“At the time there wasn’t a fully professional set up in Athletics Ireland, unlike these days, so to get those opportunities, you had to leave the country. I always wanted to bring up my family in Ireland, but at the same time, knew I’d have to travel to get the experience needed to ever operate on the global stage.”
Which is exactly how he got to where he is now: home is in Tuam, Co Galway, with his wife and four children, only for the best part of the last decade O’Callaghan has held various global roles, including director of sport at the inaugural European Games in Baku in 2015, director of operations for the 2017 World Athletics Championships in London, and director of readiness for the 2019 World Athletics Championships in Doha.
It was after that Coe asked O’Callaghan to help put some order on the international calendar, a proper concern for World Athletics, given the variety and scale of world events, his first step there being the establishment of the World Athletics Continental Tour. He became head of the global calendar unit in January 2020, only to find the entire calendar wiped out two months later, due to Covid-19 – and the Tokyo Olympics ended up pushing almost every event back.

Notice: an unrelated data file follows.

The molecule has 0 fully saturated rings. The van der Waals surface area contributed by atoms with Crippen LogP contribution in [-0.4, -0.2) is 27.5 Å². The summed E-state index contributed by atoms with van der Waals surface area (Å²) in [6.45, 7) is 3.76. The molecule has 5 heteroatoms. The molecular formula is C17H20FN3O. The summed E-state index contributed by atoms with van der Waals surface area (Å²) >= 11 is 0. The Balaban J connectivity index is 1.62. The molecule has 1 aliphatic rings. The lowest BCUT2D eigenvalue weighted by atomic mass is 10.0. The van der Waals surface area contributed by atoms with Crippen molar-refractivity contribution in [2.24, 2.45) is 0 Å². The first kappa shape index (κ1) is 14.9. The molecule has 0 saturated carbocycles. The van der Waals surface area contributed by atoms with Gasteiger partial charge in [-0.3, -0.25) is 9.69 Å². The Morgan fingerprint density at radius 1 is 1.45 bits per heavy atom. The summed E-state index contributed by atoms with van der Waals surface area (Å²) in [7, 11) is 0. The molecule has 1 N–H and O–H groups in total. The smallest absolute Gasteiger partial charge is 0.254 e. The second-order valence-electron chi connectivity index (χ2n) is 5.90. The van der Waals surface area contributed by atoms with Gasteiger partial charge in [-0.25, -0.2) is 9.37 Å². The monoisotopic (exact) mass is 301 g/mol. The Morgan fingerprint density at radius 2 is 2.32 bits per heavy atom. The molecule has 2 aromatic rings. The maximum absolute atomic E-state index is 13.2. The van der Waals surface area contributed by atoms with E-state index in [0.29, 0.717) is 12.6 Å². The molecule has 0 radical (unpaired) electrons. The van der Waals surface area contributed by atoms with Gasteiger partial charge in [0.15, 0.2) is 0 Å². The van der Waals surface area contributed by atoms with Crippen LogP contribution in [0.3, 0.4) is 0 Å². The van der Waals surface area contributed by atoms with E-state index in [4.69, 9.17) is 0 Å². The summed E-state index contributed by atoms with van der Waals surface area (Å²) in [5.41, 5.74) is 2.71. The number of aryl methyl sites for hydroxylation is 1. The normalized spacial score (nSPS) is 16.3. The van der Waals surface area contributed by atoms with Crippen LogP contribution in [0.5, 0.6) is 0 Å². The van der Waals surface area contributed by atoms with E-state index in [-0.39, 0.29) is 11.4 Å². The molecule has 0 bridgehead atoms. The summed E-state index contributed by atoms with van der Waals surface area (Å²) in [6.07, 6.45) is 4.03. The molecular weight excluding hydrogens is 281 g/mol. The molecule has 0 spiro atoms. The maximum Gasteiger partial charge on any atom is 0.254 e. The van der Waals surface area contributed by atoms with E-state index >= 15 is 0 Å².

In April of this year, after then current head of competition management left the position, O’Callaghan was asked by Coe would he take over. Order mostly restored, 2022 is now set to be busiest ever in the global athletics calendar, the World Championships, postponed from last year, set for Eugene, Oregon from July 15th-25th; then come the Commonwealth Games in Birmingham, from July 28th to August 8th, before the European Championships in Munich from August 15th to 21st. That’s three major championships in six weeks and that’s just for starters.
“Definitely, 2022 is going to be the biggest year ever in athletics, the most World Championships anyway, between indoors, outdoors, under-20, race walking, half-marathon, the lot.
“In terms of the overall athletics calendar, the problem was it was too fragmented, a mishmash, really. Over the years even you might say Sonia O’Sullivan or Derval O’Rourke won a race in Berlin or Bratislava, wherever that race was, and most people wouldn’t really know what that meant. It was very difficult to compare meetings.
“If you look at football, everyone knows the Champions League is bigger than the Europa League, or that the Premiership is bigger than League One. So one of the main thing we did was to create clearly defined levels of competitions which divide the criteria based on the prize money being offered, because with more prize money, invariably you’ll get the bigger stars.
“So the structure is simple now. For the summer track season, it’s the Diamond League, which people know is the top tier, then the Continental Tour, which is graded gold, silver and bronze, again based off prize money, and in turn the world ranking points that are available.